KUALA LUMPUR (Reuters) - Malaysia’s Federal Court on Tuesday reversed the acquittal of two policemen, finding them guilty of killing and blowing up a Mongolian model linked with a former associate of Prime Minister Najib Razak.
The officers, who were part of Najib’s personal security detail at the time of the 2006 murder of 28-year-old Altantuya Shaariibuu, were initially found guilty in 2009 but were later acquitted in 2013.
The acquittal by the Court of Appeal, which ruled their conviction unsafe, had revived public outrage over the model’s mysterious death and also appeared to distance the prime minister from the case.
On Tuesday, Malaysia’s highest court unanimously ruled to overturn the lower court’s decision and restore the High Court’s conviction and death sentence.
The defense “had failed to cast reasonable doubt on the prosecution’s case”, said one of the five presiding judges, Suriyadi Halim Omar.
Malaysian law allows for review of Federal Court decisions, but it was not immediately clear if the defense would seek one.
“Obviously we respect the decision and will be bound by the decision,” defense lawyer Kamarul Kamaruddin told reporters after the verdict.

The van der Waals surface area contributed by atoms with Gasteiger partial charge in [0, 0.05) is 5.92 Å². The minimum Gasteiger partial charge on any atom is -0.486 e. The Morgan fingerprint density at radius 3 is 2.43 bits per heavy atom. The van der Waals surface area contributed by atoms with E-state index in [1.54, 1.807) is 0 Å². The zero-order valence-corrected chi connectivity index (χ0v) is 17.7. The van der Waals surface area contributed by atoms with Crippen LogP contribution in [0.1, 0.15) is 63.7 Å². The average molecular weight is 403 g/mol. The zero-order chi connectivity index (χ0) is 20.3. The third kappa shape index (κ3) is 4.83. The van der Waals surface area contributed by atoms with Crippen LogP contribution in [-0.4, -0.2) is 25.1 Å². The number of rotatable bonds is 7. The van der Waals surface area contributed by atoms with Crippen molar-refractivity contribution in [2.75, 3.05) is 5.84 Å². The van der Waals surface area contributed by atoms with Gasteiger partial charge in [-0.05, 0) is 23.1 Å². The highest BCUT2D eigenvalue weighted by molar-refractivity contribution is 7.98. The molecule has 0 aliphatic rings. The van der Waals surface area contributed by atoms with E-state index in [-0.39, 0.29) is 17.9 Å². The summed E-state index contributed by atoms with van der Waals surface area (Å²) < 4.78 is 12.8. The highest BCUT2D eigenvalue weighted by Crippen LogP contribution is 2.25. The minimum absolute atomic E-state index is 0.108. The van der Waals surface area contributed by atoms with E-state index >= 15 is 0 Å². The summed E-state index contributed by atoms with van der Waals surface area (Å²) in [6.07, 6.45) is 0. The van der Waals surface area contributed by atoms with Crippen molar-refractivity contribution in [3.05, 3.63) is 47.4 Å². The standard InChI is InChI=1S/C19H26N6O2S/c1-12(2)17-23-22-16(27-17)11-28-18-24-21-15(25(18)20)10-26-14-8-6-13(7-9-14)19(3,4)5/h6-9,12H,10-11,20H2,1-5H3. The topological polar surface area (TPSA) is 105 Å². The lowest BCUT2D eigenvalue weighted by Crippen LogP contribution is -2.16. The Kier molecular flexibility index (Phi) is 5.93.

Corporal Sirul Azhar Umar, 43 and Chief Inspector Azilah Hadri, 38, were found guilty on the basis of evidence that disputed their alibis and placed the latter at the crime scene.
The case attracted attention as the courts have never established a motive for the murder.
Sirul did not show up to face Tuesday’s verdict. The court issued an arrest warrant for him.
In 2008, political analyst Abdul Razak Baginda, formerly a close associate of Najib, was acquitted of abetting the murder.
Civil society groups have alleged Shaariibuu’s murder was linked to her role as an interpreter and associate of Razak Baginda in Malaysia’s purchase of two Scorpene-class submarines from French shipbuilding giant DCNS in 2002.
Najib had previously denied allegations of links to Shaariibuu or corruption in the purchase.
Reporting by Ebrahim Harris; Writing by Trinna Leong; Editing by Clarence Fernandez